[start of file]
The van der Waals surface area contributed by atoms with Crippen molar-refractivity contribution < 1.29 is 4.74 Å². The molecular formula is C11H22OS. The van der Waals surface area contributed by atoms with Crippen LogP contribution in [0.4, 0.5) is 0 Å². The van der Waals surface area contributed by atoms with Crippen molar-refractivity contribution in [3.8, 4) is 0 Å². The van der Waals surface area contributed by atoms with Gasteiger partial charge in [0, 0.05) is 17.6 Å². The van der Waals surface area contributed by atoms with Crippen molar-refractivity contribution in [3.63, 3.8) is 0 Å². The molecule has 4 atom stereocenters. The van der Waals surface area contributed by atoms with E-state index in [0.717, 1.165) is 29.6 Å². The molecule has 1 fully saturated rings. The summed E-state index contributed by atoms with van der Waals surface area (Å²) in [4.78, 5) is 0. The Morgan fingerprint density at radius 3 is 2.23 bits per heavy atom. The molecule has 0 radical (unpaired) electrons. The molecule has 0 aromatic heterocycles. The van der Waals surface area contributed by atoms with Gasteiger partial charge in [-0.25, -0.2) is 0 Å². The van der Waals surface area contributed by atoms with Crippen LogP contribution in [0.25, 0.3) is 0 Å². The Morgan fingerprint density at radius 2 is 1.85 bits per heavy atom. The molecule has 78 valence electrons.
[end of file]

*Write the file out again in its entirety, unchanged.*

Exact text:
The van der Waals surface area contributed by atoms with Crippen molar-refractivity contribution < 1.29 is 4.74 Å². The molecular formula is C11H22OS. The van der Waals surface area contributed by atoms with Crippen LogP contribution in [0.4, 0.5) is 0 Å². The van der Waals surface area contributed by atoms with Crippen molar-refractivity contribution in [3.8, 4) is 0 Å². The van der Waals surface area contributed by atoms with Gasteiger partial charge in [0, 0.05) is 17.6 Å². The van der Waals surface area contributed by atoms with Crippen molar-refractivity contribution in [3.63, 3.8) is 0 Å². The molecule has 4 atom stereocenters. The van der Waals surface area contributed by atoms with E-state index in [0.717, 1.165) is 29.6 Å². The molecule has 1 fully saturated rings. The summed E-state index contributed by atoms with van der Waals surface area (Å²) in [4.78, 5) is 0. The Morgan fingerprint density at radius 3 is 2.23 bits per heavy atom. The molecule has 0 radical (unpaired) electrons. The molecule has 0 aromatic heterocycles. The van der Waals surface area contributed by atoms with Gasteiger partial charge in [-0.25, -0.2) is 0 Å². The van der Waals surface area contributed by atoms with Crippen LogP contribution in [0.25, 0.3) is 0 Å². The Morgan fingerprint density at radius 2 is 1.85 bits per heavy atom. The molecule has 78 valence electrons.